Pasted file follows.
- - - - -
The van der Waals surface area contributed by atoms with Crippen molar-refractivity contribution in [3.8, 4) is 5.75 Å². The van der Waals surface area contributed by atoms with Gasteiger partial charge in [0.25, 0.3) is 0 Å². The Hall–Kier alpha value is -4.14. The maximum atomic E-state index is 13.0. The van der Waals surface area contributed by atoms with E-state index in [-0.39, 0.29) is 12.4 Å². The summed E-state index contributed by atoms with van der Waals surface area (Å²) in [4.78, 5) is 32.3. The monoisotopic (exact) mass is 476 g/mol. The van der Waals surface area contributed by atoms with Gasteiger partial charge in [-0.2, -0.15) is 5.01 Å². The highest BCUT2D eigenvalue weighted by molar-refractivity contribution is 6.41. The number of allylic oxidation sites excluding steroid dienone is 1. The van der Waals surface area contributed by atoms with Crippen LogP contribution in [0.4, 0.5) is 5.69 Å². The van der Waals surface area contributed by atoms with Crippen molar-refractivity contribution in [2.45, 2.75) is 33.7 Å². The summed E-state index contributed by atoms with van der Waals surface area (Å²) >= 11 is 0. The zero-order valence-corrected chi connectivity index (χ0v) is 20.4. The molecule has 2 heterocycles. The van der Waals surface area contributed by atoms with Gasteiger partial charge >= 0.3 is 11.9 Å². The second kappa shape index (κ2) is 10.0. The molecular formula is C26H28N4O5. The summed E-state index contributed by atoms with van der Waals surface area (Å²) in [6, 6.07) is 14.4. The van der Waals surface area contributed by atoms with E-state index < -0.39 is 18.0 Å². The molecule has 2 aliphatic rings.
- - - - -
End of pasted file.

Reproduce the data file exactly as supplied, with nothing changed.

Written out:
The van der Waals surface area contributed by atoms with Crippen molar-refractivity contribution in [3.8, 4) is 5.75 Å². The van der Waals surface area contributed by atoms with Gasteiger partial charge in [0.25, 0.3) is 0 Å². The Hall–Kier alpha value is -4.14. The maximum atomic E-state index is 13.0. The van der Waals surface area contributed by atoms with E-state index in [-0.39, 0.29) is 12.4 Å². The summed E-state index contributed by atoms with van der Waals surface area (Å²) in [4.78, 5) is 32.3. The monoisotopic (exact) mass is 476 g/mol. The van der Waals surface area contributed by atoms with Gasteiger partial charge in [-0.2, -0.15) is 5.01 Å². The highest BCUT2D eigenvalue weighted by molar-refractivity contribution is 6.41. The number of allylic oxidation sites excluding steroid dienone is 1. The van der Waals surface area contributed by atoms with Crippen LogP contribution in [0.4, 0.5) is 5.69 Å². The van der Waals surface area contributed by atoms with Crippen molar-refractivity contribution in [2.45, 2.75) is 33.7 Å². The summed E-state index contributed by atoms with van der Waals surface area (Å²) >= 11 is 0. The zero-order valence-corrected chi connectivity index (χ0v) is 20.4. The molecule has 2 heterocycles. The van der Waals surface area contributed by atoms with Gasteiger partial charge >= 0.3 is 11.9 Å². The second kappa shape index (κ2) is 10.0. The molecular formula is C26H28N4O5. The summed E-state index contributed by atoms with van der Waals surface area (Å²) in [6, 6.07) is 14.4. The van der Waals surface area contributed by atoms with E-state index < -0.39 is 18.0 Å². The molecule has 2 aliphatic rings.